On the road to the presidency, Obama made his proposals for the realignment of American military resources to focus on what he correctly identified as the “central front” in the war on terror, the war in Afghanistan and Pakistan. David Axelrod costumed this approach by skillfully loading Obama’s foreign policy speeches with a fusion of anti-war code and ‘big stick’ diplomatic lingo, recreating the candidate as a barely plausible lovechild of John Kerry and John Wayne. Incredulously, the rhetorical cocktail appealed to an electorate weary of war but intolerant of defeat. The keystone for the positioning of Obama as reluctant hawk, Afghanistan was cast as a Vietnam in the making, a meme that eased into the American subconscious due to it being arguably true.

Although there are many parallels that can be drawn between the American war in Vietnam and our engagement in Afghanistan, it is a single distinction between the two conflicts that should encourage President Obama to heed the advice of his current Afghanistan commander for increase in troop levels. Even in the low point of our withdrawal US military planners had no fear that communist Vietnam might sense American weakness and pursue a larger war against the leader of the free world. Thoughts on this precise question do not exist in the memoirs of President Ford, but I feel safe in making an in absentia inference that Bill Ayers’ Weather Underground Organization and the Black Panthers were considered greater threats to Americans at home than the communist Vietnamese.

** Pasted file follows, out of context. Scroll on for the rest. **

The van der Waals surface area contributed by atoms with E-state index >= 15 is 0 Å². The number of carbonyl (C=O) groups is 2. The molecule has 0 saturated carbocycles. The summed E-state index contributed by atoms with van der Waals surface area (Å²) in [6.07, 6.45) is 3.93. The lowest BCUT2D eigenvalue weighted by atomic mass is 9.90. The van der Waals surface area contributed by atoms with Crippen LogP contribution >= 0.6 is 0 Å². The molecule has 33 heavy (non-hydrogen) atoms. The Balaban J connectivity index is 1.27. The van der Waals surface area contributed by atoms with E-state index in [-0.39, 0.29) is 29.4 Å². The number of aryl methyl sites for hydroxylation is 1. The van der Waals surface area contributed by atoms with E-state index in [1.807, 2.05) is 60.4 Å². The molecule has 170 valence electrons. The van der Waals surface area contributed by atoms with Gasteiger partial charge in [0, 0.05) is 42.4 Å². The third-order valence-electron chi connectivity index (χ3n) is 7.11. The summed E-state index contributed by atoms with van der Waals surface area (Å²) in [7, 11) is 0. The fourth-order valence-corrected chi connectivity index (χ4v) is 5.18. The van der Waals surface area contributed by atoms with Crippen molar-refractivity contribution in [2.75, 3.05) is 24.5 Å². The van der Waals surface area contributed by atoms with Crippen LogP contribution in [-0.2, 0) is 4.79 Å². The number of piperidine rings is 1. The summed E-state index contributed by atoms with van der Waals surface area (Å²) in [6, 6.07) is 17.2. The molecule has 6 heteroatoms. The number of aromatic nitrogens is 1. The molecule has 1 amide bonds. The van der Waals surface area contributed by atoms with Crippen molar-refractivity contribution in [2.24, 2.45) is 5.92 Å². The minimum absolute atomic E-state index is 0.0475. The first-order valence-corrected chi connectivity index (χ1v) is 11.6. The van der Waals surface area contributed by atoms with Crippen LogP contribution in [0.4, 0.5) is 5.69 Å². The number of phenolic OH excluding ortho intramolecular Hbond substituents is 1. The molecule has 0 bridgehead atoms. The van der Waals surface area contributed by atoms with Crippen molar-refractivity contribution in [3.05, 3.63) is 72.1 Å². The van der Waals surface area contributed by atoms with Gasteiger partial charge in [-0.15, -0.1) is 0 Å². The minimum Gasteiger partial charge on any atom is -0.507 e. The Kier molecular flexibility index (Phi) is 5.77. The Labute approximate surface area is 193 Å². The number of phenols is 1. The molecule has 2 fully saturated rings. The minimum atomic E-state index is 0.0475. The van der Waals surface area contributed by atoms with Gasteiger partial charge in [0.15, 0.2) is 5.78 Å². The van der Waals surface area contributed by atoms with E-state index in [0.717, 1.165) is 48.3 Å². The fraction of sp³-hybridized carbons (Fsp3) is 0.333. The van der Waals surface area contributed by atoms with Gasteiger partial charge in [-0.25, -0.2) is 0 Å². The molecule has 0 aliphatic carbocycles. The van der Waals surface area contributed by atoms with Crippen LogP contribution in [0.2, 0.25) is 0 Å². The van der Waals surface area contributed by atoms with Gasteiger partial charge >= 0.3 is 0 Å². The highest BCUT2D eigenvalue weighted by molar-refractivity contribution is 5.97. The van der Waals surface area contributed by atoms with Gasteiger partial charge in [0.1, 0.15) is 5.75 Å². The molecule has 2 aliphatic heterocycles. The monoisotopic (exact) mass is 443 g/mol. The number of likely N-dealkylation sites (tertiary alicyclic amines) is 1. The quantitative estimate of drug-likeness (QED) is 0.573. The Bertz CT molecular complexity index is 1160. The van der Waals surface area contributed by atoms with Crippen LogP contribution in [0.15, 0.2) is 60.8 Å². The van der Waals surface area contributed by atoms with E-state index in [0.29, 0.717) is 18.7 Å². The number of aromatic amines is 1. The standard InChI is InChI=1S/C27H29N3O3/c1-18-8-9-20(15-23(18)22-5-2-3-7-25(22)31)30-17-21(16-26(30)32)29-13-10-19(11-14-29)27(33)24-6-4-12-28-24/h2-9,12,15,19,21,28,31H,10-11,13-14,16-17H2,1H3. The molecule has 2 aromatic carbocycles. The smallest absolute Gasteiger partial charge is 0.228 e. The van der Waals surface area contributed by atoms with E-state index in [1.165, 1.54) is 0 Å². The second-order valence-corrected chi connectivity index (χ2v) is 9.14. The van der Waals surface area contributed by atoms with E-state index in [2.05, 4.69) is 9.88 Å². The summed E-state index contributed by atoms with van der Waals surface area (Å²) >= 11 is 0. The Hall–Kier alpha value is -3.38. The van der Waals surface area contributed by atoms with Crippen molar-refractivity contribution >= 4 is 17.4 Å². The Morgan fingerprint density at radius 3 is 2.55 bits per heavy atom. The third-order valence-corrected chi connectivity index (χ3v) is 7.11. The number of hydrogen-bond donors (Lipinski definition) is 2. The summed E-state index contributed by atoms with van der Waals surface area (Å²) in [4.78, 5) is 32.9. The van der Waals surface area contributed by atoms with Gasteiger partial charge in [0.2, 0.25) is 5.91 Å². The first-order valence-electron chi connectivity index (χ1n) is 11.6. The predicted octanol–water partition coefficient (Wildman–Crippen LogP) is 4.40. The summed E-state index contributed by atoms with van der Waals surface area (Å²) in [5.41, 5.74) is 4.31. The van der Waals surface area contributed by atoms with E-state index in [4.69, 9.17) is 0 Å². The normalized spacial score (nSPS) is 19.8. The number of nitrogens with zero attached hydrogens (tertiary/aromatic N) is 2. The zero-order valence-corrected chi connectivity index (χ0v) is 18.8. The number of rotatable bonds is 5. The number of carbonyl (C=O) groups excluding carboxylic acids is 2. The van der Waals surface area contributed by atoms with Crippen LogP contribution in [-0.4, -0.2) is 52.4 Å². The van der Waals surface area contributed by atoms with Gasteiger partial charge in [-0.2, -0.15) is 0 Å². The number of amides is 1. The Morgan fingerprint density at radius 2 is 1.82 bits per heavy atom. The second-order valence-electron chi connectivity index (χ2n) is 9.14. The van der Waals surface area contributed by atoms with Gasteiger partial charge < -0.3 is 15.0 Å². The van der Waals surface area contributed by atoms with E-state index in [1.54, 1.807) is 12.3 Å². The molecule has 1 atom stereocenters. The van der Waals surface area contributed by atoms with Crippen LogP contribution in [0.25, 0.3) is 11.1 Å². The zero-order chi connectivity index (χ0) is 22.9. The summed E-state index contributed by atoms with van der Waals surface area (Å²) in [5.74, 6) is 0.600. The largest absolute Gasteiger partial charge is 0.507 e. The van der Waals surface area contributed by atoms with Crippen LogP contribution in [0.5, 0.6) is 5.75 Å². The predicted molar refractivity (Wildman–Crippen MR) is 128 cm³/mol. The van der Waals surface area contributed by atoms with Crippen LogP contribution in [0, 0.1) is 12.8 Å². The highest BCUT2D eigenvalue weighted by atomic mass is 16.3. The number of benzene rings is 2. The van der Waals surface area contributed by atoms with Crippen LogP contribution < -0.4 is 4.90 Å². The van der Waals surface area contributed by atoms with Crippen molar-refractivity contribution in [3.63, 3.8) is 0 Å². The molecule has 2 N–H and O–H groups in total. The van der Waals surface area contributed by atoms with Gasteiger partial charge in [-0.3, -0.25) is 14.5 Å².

When the US withdrawal was complete, and the last helicopter had evacuated Ambassador Martin from the US Embassy in Saigon, although returning soldiers faced an emotional assault from an ungrateful nation there would not be cells of Viet Cong sleeper agents who, emboldened by U.S. withdrawal, would begin attacking Americans on our own soil. North Vietnamese Army units were not training young men, embittered by the death and destruction experienced in their homeland, to seek out Americans wherever they might be across the globe and spill their blood in the name of Ho Chi Minh’s ideology. No similar feeling of security will exist in the case of US withdrawal from Afghanistan should we fail to achieve victory, victory that must be measured against overall objectives as yet undefined, a larger issue that must be resolved in advance of the increase in troops requested by Gen. McChrystal.

Will Obama’s legacy reflection his indecision on this day, Veteran’s Day, his choice to kick the can down the road and avoid a critical decision to commit additional troops to achieve a superiority of force in-theater? In another visitation of cosmic irony on our Karmic Target-in-Chief, Sen. McCain’s proclamation that the US would need to be in Iraq for 100 years may become the reality for our commitment in Afghanistan if the President’s delay allows a crucial window of victory to close. The other possible outcome of his executive ambivalence would be withdrawal after failing achieve any benchmarks of victory, a result that would invite the drawing of far more unstructured battle lines on the streets of Los Angeles, New York, or even cities like Seattle.

Deliberation and overthinking of politics permitted victory in Vietnam to slip away from Presidents Kennedy and Johnson, forcing President Nixon to pursue a schizophrenic strategy that ended up costing thousands of additional American lives and countless thousands more Vietnamese casualties. Obama must shake off his executive paralysis to ensure that Afghanistan does not become the first front lost in the critical war on Islamic terror.


[This post originally appeared on UnequalTime.com at http://unequaltime.com/2009/11/afghanistan-may-not-be-a-modern-vietnam-it-could-be-much-much-worse/]